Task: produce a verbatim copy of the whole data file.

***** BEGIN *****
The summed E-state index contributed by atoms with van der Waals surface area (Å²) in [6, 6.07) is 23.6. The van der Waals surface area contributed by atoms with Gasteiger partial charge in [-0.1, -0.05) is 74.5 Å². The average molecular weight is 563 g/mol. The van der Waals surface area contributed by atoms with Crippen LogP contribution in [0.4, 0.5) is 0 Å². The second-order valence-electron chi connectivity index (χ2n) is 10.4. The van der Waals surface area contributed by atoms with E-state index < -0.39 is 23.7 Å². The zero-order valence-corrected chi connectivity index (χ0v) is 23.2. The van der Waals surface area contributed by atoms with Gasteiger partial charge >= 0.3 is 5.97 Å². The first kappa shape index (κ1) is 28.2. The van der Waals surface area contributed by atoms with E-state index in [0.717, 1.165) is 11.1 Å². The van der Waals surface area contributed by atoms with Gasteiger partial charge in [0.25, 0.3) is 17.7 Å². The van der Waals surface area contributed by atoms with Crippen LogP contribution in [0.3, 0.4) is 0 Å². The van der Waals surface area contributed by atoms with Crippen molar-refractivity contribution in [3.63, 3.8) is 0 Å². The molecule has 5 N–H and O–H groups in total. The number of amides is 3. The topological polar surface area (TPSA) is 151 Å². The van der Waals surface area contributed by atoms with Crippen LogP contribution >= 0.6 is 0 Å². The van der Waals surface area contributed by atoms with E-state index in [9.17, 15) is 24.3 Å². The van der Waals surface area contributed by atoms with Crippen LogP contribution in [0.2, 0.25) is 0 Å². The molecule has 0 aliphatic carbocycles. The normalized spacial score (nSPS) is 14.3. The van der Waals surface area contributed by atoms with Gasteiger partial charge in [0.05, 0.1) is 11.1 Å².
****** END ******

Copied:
The summed E-state index contributed by atoms with van der Waals surface area (Å²) in [6, 6.07) is 23.6. The van der Waals surface area contributed by atoms with Gasteiger partial charge in [-0.1, -0.05) is 74.5 Å². The average molecular weight is 563 g/mol. The van der Waals surface area contributed by atoms with Crippen LogP contribution in [0.4, 0.5) is 0 Å². The second-order valence-electron chi connectivity index (χ2n) is 10.4. The van der Waals surface area contributed by atoms with E-state index < -0.39 is 23.7 Å². The zero-order valence-corrected chi connectivity index (χ0v) is 23.2. The van der Waals surface area contributed by atoms with Gasteiger partial charge >= 0.3 is 5.97 Å². The first kappa shape index (κ1) is 28.2. The van der Waals surface area contributed by atoms with E-state index in [0.717, 1.165) is 11.1 Å². The van der Waals surface area contributed by atoms with Gasteiger partial charge in [0.25, 0.3) is 17.7 Å². The van der Waals surface area contributed by atoms with Crippen LogP contribution in [0.3, 0.4) is 0 Å². The van der Waals surface area contributed by atoms with Crippen molar-refractivity contribution in [3.63, 3.8) is 0 Å². The molecule has 5 N–H and O–H groups in total. The number of amides is 3. The topological polar surface area (TPSA) is 151 Å². The van der Waals surface area contributed by atoms with Crippen LogP contribution >= 0.6 is 0 Å². The van der Waals surface area contributed by atoms with E-state index in [9.17, 15) is 24.3 Å². The van der Waals surface area contributed by atoms with Crippen LogP contribution in [0.2, 0.25) is 0 Å². The molecule has 0 aliphatic carbocycles. The normalized spacial score (nSPS) is 14.3. The van der Waals surface area contributed by atoms with Gasteiger partial charge in [0.05, 0.1) is 11.1 Å².